Now when inputting data the thing you want to keep in mind throughout is to standardise any property that you want to make searchable. Whether that’s a dropdown, multi-select or single select it will save you a ton of headaches when trying to make sense of the data.

Lastly with the data in place it’s time to put it to good use so we can close with confidence and forecast accurately. Namely we want to find what’s working, what isn’t, which deals are going to close and what pipeline changes happened week over week. This is near impossible without tracking conversions.

A conversion is any time a customer takes an action down the sales funnel all the way from lead to signing a contract and beyond.

For that you need to put what’s called snapshot fields in place. A snapshot field is an automated time stamp of when an event occurred, and you want to have one at every key conversion point.

And now that you have a good overview let’s see what are all the properties you need to add under accounts, contacts, and opportunities. Don’t worry we’re not going to go through it one by one. Instead I encourage you to check out the video and take a screenshot of this section.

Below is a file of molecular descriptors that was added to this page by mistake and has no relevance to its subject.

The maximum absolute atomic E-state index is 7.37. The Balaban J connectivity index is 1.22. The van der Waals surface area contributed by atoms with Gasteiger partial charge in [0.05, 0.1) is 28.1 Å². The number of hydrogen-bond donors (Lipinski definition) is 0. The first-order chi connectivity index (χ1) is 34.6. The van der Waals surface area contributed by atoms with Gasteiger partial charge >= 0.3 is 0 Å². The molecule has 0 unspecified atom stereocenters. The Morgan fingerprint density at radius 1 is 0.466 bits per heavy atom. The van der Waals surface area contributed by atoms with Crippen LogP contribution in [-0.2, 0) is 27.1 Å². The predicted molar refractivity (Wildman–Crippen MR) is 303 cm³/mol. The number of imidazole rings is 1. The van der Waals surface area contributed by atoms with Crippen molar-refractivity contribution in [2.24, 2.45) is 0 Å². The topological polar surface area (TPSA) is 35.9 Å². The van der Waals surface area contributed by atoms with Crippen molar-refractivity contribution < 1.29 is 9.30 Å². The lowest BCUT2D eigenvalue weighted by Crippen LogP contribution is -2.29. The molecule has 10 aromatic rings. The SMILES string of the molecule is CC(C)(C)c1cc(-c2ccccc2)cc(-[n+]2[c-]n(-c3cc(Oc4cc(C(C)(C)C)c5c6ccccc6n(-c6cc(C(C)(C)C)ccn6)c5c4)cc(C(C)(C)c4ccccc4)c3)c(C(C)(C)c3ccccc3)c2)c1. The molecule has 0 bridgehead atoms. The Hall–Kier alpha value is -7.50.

Huge shoutout to Lily and Sara for helping me revising the list!

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Viktor Hatfaludi
April 4, 2023
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Meet Your Trainer

Viktor has 10+ years of full-cycle experience in tech sales.

His latest contribution was helping Bitrise (YC W17) scale from 3M to 20M+ USD in recurring revenue.

Today he’s a Sales Consultant and Trainer at Revenue Ramp helping B2B Startups go from $0 to $10M ARR.